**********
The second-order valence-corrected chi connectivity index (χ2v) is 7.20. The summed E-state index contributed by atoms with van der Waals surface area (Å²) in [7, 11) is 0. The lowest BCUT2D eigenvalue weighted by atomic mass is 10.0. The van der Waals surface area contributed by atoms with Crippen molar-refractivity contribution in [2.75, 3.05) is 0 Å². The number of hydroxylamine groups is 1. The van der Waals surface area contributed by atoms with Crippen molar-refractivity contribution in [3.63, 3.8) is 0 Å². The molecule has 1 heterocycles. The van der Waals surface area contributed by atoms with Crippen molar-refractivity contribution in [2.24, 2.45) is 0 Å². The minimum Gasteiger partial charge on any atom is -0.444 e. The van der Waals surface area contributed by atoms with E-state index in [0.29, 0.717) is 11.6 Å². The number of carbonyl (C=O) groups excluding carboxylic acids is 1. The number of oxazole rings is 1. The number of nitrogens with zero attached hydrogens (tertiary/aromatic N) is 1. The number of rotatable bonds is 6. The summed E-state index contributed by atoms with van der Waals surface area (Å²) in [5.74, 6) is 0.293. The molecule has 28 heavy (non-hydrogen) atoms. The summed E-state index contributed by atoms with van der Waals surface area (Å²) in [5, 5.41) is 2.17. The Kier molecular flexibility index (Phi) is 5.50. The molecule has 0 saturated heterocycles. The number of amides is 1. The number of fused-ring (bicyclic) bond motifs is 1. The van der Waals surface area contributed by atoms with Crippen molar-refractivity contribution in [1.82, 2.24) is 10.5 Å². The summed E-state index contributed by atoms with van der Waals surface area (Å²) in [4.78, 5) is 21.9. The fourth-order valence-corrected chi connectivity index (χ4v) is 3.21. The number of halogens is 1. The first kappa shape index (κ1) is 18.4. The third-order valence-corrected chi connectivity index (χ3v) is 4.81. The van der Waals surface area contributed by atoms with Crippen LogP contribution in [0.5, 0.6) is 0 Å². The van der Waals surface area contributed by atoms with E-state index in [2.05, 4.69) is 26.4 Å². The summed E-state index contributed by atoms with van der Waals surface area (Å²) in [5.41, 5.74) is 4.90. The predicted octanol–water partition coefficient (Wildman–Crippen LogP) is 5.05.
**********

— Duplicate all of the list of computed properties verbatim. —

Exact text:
The second-order valence-corrected chi connectivity index (χ2v) is 7.20. The summed E-state index contributed by atoms with van der Waals surface area (Å²) in [7, 11) is 0. The lowest BCUT2D eigenvalue weighted by atomic mass is 10.0. The van der Waals surface area contributed by atoms with Crippen molar-refractivity contribution in [2.75, 3.05) is 0 Å². The number of hydroxylamine groups is 1. The van der Waals surface area contributed by atoms with Crippen molar-refractivity contribution in [3.63, 3.8) is 0 Å². The molecule has 1 heterocycles. The van der Waals surface area contributed by atoms with Crippen molar-refractivity contribution in [2.24, 2.45) is 0 Å². The minimum Gasteiger partial charge on any atom is -0.444 e. The van der Waals surface area contributed by atoms with E-state index in [0.29, 0.717) is 11.6 Å². The number of carbonyl (C=O) groups excluding carboxylic acids is 1. The number of oxazole rings is 1. The number of nitrogens with zero attached hydrogens (tertiary/aromatic N) is 1. The number of rotatable bonds is 6. The summed E-state index contributed by atoms with van der Waals surface area (Å²) in [5.74, 6) is 0.293. The molecule has 28 heavy (non-hydrogen) atoms. The summed E-state index contributed by atoms with van der Waals surface area (Å²) in [5, 5.41) is 2.17. The Kier molecular flexibility index (Phi) is 5.50. The molecule has 0 saturated heterocycles. The number of amides is 1. The number of fused-ring (bicyclic) bond motifs is 1. The van der Waals surface area contributed by atoms with Crippen molar-refractivity contribution in [1.82, 2.24) is 10.5 Å². The summed E-state index contributed by atoms with van der Waals surface area (Å²) in [4.78, 5) is 21.9. The fourth-order valence-corrected chi connectivity index (χ4v) is 3.21. The number of halogens is 1. The first kappa shape index (κ1) is 18.4. The third-order valence-corrected chi connectivity index (χ3v) is 4.81. The van der Waals surface area contributed by atoms with Crippen LogP contribution in [0.5, 0.6) is 0 Å². The van der Waals surface area contributed by atoms with E-state index in [2.05, 4.69) is 26.4 Å². The summed E-state index contributed by atoms with van der Waals surface area (Å²) in [5.41, 5.74) is 4.90. The predicted octanol–water partition coefficient (Wildman–Crippen LogP) is 5.05.